United States Coast Guard Auxiliary Wrightsville Beach, North Carolina

The United States Coast Guard Auxiliary has significantly reduced the number 
of Search and Rescue missions required to be performed by the men and women 
of the Coast Guard in response to Boaters in trouble on the water due to 
inclement weather through educating our fellow citizens about the hazards 
weather brings to safe boating.  Many lives have been saved by boaters 
practicing the principles they have learned in the Boating Skills and 
Seamanship course.

The following excerpts on several weather conditions are taken from the Boating 
Skills and Seamanship course materials presented by the Coast Guard Auxiliary 
Division 10 (5SR) Flotillas here in the Greater Wilmington area.  For more 
information on course offerings please contact Donna Sauer, the Division 10 
Public Education Staff Officer at (910) 270-9830.

Boaters have a special need to know about WEATHER.  On land, the effects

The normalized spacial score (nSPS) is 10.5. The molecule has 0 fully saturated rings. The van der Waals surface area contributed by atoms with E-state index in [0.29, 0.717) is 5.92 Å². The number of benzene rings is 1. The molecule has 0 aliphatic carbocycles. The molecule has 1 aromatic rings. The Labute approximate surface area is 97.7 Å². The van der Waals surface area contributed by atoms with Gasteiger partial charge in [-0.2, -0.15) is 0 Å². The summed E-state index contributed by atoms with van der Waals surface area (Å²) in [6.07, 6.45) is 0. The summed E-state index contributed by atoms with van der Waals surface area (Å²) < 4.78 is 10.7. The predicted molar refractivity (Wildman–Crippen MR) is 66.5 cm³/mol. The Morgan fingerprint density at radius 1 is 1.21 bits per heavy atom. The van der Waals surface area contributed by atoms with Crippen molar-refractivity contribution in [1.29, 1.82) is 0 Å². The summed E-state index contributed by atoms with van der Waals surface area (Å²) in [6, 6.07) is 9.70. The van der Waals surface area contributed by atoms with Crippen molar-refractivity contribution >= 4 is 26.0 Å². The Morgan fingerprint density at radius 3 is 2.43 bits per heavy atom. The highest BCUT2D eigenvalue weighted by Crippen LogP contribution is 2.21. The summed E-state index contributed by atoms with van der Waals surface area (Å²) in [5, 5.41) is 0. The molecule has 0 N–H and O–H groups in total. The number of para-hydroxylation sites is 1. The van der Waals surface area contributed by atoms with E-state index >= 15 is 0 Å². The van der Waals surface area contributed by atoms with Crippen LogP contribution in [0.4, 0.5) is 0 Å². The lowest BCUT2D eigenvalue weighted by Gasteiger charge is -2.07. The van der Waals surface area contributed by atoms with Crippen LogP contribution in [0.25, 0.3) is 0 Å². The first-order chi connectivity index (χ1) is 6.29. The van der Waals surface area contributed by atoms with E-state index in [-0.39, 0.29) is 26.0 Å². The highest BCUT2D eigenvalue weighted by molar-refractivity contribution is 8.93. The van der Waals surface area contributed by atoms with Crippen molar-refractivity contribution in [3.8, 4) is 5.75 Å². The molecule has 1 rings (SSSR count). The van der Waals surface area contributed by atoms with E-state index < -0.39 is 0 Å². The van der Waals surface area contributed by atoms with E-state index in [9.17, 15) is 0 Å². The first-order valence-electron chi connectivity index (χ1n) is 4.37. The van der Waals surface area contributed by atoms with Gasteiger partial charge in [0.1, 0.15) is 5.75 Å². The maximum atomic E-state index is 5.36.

of storms can be devastating.  At sea, they can be even worse.  High winds, 
lightning, rough seas, and poor visibility are some of the things that 
accompany storms.  Your recreational outing can end in disaster.  But it need 

The first step in avoiding weather problems is, “Know before you go.”  If bad 
weather is in the offing don’t go.  This means that you need to know where to 
get good weather information before you go out on the water.

At least as important as knowing what weather to expect on your trip is knowing 
how to tell when the weather is changing.  Is the weather what you expected?  
Are there signs that it is changing?


Television, from both national and local stations, has weather reporting and 
forecasting programs throughout the day and night.  Likewise, radio, both FM 
and AM, broadcast almost continuous local weather information.  In the case of 
both TV and radio, stations near the coasts and large inland waterways often 
have local marine weather broadcasts.  The National Weather Service continuously 
broadcasts weather information over its network of FM weather stations.  Its 
forecasts focus on specific locales and give marine weather conditions where